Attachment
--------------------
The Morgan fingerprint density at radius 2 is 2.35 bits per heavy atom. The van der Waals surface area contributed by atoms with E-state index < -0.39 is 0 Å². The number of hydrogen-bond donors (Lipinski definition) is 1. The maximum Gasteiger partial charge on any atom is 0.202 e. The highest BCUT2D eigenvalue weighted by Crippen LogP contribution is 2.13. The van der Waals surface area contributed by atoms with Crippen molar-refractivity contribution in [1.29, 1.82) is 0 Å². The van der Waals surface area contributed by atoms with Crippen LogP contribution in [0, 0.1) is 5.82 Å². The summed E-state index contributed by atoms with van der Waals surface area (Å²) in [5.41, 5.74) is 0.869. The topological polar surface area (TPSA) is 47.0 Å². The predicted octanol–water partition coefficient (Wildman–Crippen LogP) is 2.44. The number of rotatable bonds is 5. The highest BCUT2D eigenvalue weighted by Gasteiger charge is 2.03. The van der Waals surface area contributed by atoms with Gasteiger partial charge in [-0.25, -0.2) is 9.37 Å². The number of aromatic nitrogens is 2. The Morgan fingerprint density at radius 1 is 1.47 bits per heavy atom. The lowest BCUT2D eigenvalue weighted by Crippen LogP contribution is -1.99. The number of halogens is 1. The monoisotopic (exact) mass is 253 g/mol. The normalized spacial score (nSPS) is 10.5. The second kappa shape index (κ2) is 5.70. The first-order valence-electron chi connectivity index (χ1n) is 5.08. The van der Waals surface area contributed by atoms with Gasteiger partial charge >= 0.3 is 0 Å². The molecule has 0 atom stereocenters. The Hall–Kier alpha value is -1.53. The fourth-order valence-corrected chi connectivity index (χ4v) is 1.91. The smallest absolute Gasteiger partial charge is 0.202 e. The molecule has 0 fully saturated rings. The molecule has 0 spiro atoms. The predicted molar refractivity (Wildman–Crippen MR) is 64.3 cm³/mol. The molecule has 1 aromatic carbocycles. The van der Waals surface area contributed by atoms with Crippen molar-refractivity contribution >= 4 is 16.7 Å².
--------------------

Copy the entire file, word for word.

The Morgan fingerprint density at radius 2 is 2.35 bits per heavy atom. The van der Waals surface area contributed by atoms with E-state index < -0.39 is 0 Å². The number of hydrogen-bond donors (Lipinski definition) is 1. The maximum Gasteiger partial charge on any atom is 0.202 e. The highest BCUT2D eigenvalue weighted by Crippen LogP contribution is 2.13. The van der Waals surface area contributed by atoms with Crippen molar-refractivity contribution in [1.29, 1.82) is 0 Å². The van der Waals surface area contributed by atoms with Crippen LogP contribution in [0, 0.1) is 5.82 Å². The summed E-state index contributed by atoms with van der Waals surface area (Å²) in [5.41, 5.74) is 0.869. The topological polar surface area (TPSA) is 47.0 Å². The predicted octanol–water partition coefficient (Wildman–Crippen LogP) is 2.44. The number of rotatable bonds is 5. The highest BCUT2D eigenvalue weighted by Gasteiger charge is 2.03. The van der Waals surface area contributed by atoms with Gasteiger partial charge in [-0.25, -0.2) is 9.37 Å². The number of aromatic nitrogens is 2. The Morgan fingerprint density at radius 1 is 1.47 bits per heavy atom. The lowest BCUT2D eigenvalue weighted by Crippen LogP contribution is -1.99. The number of halogens is 1. The monoisotopic (exact) mass is 253 g/mol. The normalized spacial score (nSPS) is 10.5. The second kappa shape index (κ2) is 5.70. The first-order valence-electron chi connectivity index (χ1n) is 5.08. The van der Waals surface area contributed by atoms with Gasteiger partial charge >= 0.3 is 0 Å². The molecule has 0 atom stereocenters. The Hall–Kier alpha value is -1.53. The fourth-order valence-corrected chi connectivity index (χ4v) is 1.91. The smallest absolute Gasteiger partial charge is 0.202 e. The molecule has 0 fully saturated rings. The molecule has 0 spiro atoms. The predicted molar refractivity (Wildman–Crippen MR) is 64.3 cm³/mol. The molecule has 1 aromatic carbocycles. The van der Waals surface area contributed by atoms with Crippen molar-refractivity contribution >= 4 is 16.7 Å².